Agricultural commodities are often sold through an array of intermediaries which means only a small percentage of the profits remain in the hands of the farmers: “a lot of the farmers will fail to make the product available to the end consumers because they don’t know where these consumers are ultimately – the customers that are willing to buy the product,” says Schwarzbeck.
He went on to start an MBA at Cornell University, but what he’d seen and experienced about the challenges facing farmers stayed with him: “I would tell my teachers about the problems and the change needed and they were like, ‘what about you ? I said, ‘why not?’ They helped me feel emboldened.”
Schwarzbeck set up ProducePay as a unique fintech and digital marketplace solution to empower farmers with both the capital they need and the ability to cut out intermediaries and sell directly to the end buyer.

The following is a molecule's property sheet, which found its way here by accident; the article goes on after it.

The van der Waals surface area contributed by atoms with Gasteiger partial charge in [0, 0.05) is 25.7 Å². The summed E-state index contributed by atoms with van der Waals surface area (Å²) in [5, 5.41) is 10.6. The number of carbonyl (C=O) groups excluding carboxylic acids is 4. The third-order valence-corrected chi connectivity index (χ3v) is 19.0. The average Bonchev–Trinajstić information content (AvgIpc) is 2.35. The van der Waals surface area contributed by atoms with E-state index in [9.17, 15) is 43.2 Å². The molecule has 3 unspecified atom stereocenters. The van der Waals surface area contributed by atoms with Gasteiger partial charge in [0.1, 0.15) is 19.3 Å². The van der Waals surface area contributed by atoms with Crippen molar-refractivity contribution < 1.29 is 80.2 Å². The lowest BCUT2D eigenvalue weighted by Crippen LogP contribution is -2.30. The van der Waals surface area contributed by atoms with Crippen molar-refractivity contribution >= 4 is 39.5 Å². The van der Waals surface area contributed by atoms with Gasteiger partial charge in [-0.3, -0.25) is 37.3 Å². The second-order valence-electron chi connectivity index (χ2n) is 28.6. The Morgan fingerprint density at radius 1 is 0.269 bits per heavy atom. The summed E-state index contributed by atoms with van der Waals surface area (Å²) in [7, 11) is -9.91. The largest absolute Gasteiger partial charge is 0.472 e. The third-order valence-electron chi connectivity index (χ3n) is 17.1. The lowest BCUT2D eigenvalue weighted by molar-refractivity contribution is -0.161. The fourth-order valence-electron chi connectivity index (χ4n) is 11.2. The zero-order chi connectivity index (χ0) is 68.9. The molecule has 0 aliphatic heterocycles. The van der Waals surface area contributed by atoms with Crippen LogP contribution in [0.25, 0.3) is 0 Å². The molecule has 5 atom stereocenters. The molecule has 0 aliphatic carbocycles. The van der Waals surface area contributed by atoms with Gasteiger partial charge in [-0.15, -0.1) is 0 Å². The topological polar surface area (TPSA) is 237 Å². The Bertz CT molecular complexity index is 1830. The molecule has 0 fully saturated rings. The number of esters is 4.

“We build strong technical infrastructure that connects farmers to consumers and services to allow them to reach customers. As the alternative solution for farmers, we provide strong markets of consumption, strong pricing, along with the capital and the infrastructure to reach those clients – this we believe is the formula for maximizing long-term yields.”
“We built a mechanism for traditional funds in the United States to reach farms all across the world. And by doing so we help the people that are best equipped to grow the fruits and vegetables to reach global consumers.”
ProducePay disrupts the agriculture market to create more resilience and profit for farmers. The proof is in the pudding: in just 8 years since launch, ProducePay has truly changed the nature of business for an astounding 700 farms that together produce about $4 billion worth of farming goods, helping them get the best return on their commodities.
By tackling inequality in the global agriculture sector, Schwarzbeck has dared go where many before him feared to tread.
When he first launched ProducePay in 2014, he struggled to “get the world to care about food and vegetable farming. They definitely do now, but when we launched the company, it wasn’t sexy. People were talking about photo apps. That was all the rage.
“The startup venture and investment world now looks at agriculture with a very different light because they have seen what the world without access to food looks like. And it’s very scary, right?